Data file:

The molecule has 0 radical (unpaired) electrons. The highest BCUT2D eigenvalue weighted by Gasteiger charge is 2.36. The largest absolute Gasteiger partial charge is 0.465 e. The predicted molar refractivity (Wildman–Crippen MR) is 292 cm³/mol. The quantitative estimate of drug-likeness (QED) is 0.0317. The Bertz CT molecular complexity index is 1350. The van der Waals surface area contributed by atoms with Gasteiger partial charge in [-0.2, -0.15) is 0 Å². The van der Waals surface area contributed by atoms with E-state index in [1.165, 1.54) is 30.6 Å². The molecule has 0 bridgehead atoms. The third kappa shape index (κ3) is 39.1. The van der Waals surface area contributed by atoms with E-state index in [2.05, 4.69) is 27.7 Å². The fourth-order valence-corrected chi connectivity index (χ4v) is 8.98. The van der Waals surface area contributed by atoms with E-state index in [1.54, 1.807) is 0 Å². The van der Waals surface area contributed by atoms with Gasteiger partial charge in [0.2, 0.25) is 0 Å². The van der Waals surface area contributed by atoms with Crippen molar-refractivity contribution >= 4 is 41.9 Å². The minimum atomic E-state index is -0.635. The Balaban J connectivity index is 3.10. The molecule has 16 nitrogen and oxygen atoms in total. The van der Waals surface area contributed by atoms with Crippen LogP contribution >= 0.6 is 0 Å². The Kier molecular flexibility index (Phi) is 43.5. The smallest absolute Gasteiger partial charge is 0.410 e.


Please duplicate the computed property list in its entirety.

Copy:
The molecule has 0 radical (unpaired) electrons. The highest BCUT2D eigenvalue weighted by Gasteiger charge is 2.36. The largest absolute Gasteiger partial charge is 0.465 e. The predicted molar refractivity (Wildman–Crippen MR) is 292 cm³/mol. The quantitative estimate of drug-likeness (QED) is 0.0317. The Bertz CT molecular complexity index is 1350. The van der Waals surface area contributed by atoms with Gasteiger partial charge in [-0.2, -0.15) is 0 Å². The van der Waals surface area contributed by atoms with E-state index in [1.165, 1.54) is 30.6 Å². The molecule has 0 bridgehead atoms. The third kappa shape index (κ3) is 39.1. The van der Waals surface area contributed by atoms with E-state index in [2.05, 4.69) is 27.7 Å². The fourth-order valence-corrected chi connectivity index (χ4v) is 8.98. The van der Waals surface area contributed by atoms with E-state index in [1.54, 1.807) is 0 Å². The van der Waals surface area contributed by atoms with Gasteiger partial charge in [0.2, 0.25) is 0 Å². The van der Waals surface area contributed by atoms with Crippen molar-refractivity contribution >= 4 is 41.9 Å². The minimum atomic E-state index is -0.635. The Balaban J connectivity index is 3.10. The molecule has 16 nitrogen and oxygen atoms in total. The van der Waals surface area contributed by atoms with Crippen LogP contribution >= 0.6 is 0 Å². The Kier molecular flexibility index (Phi) is 43.5. The smallest absolute Gasteiger partial charge is 0.410 e.